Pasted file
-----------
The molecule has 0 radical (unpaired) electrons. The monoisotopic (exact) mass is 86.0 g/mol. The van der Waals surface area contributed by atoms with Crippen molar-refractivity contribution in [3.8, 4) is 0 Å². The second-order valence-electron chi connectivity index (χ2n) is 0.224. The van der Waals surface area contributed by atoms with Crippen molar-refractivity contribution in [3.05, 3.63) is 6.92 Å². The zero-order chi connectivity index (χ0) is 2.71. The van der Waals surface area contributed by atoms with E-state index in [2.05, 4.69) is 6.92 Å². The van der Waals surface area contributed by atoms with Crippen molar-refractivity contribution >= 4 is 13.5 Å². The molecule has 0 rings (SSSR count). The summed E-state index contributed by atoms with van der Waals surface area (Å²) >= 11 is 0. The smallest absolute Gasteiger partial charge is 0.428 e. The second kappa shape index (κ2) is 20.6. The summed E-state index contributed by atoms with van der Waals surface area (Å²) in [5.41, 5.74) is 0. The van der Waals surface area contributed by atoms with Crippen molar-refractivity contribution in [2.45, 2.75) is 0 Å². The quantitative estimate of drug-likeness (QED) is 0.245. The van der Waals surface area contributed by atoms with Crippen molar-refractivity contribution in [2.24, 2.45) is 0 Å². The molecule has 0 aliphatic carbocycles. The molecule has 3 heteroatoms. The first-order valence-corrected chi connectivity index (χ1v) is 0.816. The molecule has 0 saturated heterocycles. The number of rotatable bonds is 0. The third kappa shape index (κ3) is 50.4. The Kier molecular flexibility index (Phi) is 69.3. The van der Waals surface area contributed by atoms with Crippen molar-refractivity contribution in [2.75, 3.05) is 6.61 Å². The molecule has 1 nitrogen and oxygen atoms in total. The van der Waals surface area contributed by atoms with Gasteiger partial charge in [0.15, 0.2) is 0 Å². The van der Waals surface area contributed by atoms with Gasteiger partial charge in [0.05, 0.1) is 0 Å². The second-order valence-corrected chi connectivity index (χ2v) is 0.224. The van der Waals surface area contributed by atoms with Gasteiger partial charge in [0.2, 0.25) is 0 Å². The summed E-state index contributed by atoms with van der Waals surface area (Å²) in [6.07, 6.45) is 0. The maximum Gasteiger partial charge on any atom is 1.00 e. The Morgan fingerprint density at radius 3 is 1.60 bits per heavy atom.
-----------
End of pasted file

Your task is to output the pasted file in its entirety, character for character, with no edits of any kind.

The molecule has 0 radical (unpaired) electrons. The monoisotopic (exact) mass is 86.0 g/mol. The van der Waals surface area contributed by atoms with Crippen molar-refractivity contribution in [3.8, 4) is 0 Å². The second-order valence-electron chi connectivity index (χ2n) is 0.224. The van der Waals surface area contributed by atoms with Crippen molar-refractivity contribution in [3.05, 3.63) is 6.92 Å². The zero-order chi connectivity index (χ0) is 2.71. The van der Waals surface area contributed by atoms with E-state index in [2.05, 4.69) is 6.92 Å². The van der Waals surface area contributed by atoms with Crippen molar-refractivity contribution >= 4 is 13.5 Å². The molecule has 0 rings (SSSR count). The summed E-state index contributed by atoms with van der Waals surface area (Å²) >= 11 is 0. The smallest absolute Gasteiger partial charge is 0.428 e. The second kappa shape index (κ2) is 20.6. The summed E-state index contributed by atoms with van der Waals surface area (Å²) in [5.41, 5.74) is 0. The van der Waals surface area contributed by atoms with Crippen molar-refractivity contribution in [2.45, 2.75) is 0 Å². The quantitative estimate of drug-likeness (QED) is 0.245. The van der Waals surface area contributed by atoms with Crippen molar-refractivity contribution in [2.24, 2.45) is 0 Å². The molecule has 0 aliphatic carbocycles. The molecule has 3 heteroatoms. The first-order valence-corrected chi connectivity index (χ1v) is 0.816. The molecule has 0 saturated heterocycles. The number of rotatable bonds is 0. The third kappa shape index (κ3) is 50.4. The Kier molecular flexibility index (Phi) is 69.3. The van der Waals surface area contributed by atoms with Crippen molar-refractivity contribution in [2.75, 3.05) is 6.61 Å². The molecule has 1 nitrogen and oxygen atoms in total. The van der Waals surface area contributed by atoms with Gasteiger partial charge in [0.15, 0.2) is 0 Å². The van der Waals surface area contributed by atoms with Gasteiger partial charge in [0.05, 0.1) is 0 Å². The second-order valence-corrected chi connectivity index (χ2v) is 0.224. The van der Waals surface area contributed by atoms with Gasteiger partial charge in [0.2, 0.25) is 0 Å². The summed E-state index contributed by atoms with van der Waals surface area (Å²) in [6.07, 6.45) is 0. The maximum Gasteiger partial charge on any atom is 1.00 e. The Morgan fingerprint density at radius 3 is 1.60 bits per heavy atom.